Additionally, the Governing Council has started reducing its asset holdings. From the beginning of March 2023 to the end of June 2023, the APP portfolio declined by € 15 bn per month on average, as the Eurosystem did not reinvest all the principal payments from maturing securities. Since July 2023, it decided to stop reinvesting redemptions under APP. This decision has led to reduce security holdings by €25 bn per month on average.

These measures have contributed to reducing the size of the Eurosystem’s balance sheet. As of September 2023, total assets amounted to €7.07tr, down from their peak of €8.82 tr in May 2022. However, this reduction is still insufficient to absorb the “excess liquidity” circulating in eurozone banks. The latter are defined as capital reserves held by banks or financial institutions above amounts required by regulators. Estimated at around €3.7 tr in September 2023, such excess reserves are challenging the effective transmission of the ECB monetary policy, raising questions about the appropriate pace of balance sheet reduction.

The Eurofi papers presented below detail the positive and negative aspects of the ECB monetary policy, before the COVID-19 crisis, and in the context of high inflation since 2021.

Eurofi documents

Extracted from the main Eurofi publications (Regulatory Updates, Views Magazines and Conference Summaries)

Eurofi Views Magazine chapters

Fighting inflation and addressing low growth - September 2023

Rolf Strauch - European Stability Mechanism (ESM) | Mario Nava - European Commission | Reinhard Felke - European Commission | Tibor Tóth - Ministry of Finance, Hungary | Carmine Di Noia - Organisation for Economic Co-operation and Development (OECD) | Didier Borowski - Head of Macro Policy Research - Amundi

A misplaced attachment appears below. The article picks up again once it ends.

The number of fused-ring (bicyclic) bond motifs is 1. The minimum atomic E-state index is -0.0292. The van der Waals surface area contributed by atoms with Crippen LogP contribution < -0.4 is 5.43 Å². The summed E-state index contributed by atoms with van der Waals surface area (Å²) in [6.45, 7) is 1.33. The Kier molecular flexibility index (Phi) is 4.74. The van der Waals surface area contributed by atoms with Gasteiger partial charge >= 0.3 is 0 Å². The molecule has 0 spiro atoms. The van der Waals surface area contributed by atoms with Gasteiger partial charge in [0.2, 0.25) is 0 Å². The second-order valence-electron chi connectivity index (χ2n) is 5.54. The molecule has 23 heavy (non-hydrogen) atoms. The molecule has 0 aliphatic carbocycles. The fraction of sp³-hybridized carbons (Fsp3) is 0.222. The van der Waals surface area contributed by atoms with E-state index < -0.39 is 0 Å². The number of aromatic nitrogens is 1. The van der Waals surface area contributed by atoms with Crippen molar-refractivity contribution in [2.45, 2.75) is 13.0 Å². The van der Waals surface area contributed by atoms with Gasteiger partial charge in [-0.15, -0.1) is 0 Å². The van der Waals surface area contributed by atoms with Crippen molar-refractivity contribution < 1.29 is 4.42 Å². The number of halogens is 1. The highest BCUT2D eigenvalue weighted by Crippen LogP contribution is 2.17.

Central banks must get out of the control of the yield curve - April 2023

Jacques de Larosière - Eurofi

Implications of inflation and de-globalisation for finance - April 2023

Irene Tinagli - European Parliament | Emmanuel Moulin - Ministry of the Economy, Finance and Industrial and Digital Sovereignty, France | Vittorio Grilli - J.P. Morgan | Kristine Braden - Head of Europe for Global Subsidiaries Group, Citi | Odile Renaud-Basso - President - European Bank for Reconstruction and Development (EBRD)

ECB needs to change gear - February 2022

J. de Larosière - Former President, Eurofi

Normalizing monetary policy - February 2022

Boris Vujčić - Croatian National Bank | Robert Holzmann - Oesterreichische Nationalbank | Yannis Stournaras - Bank of Greece | Mārtiņš Kazāks - Bank of Latvia | Boštjan Vasle - Bank of Slovenia | Tanate Phutrakul - ING Group | Dino Kos - CLS | Andreas Dombret - Oliver Wyman

Central banks must change course to avoid possible financial crisis - September 2021

J. de Larosière - Former President, Eurofi

Normalizing monetary policy: when and how? - September 2021

Robert Holzmann - Oesterreichische Nationalbank | Boris Vujčić - Croatian National Bank | Mārtiņš Kazāks - Bank of Latvia | Cyril Roux - Groupama | Dino Kos - CLS Bank International | Didier Borowski - Amundi | Andreas Dombret - Oliver Wyman

Is current monetary policy doing more harm than good and are there alternatives? - September 2020

Jacques de Larosière - EUROFI | Boris Vujčić - Croatian National Bank | Klaas Knot - De Nederlandsche Bank | Madis Müller - National Bank of Estonia | Jordi Gual - CaixaBank | Xavier Larnaudie-Eiffel - CNP Assurances | Alexandra Dimitrijevic - S&P Global Ratings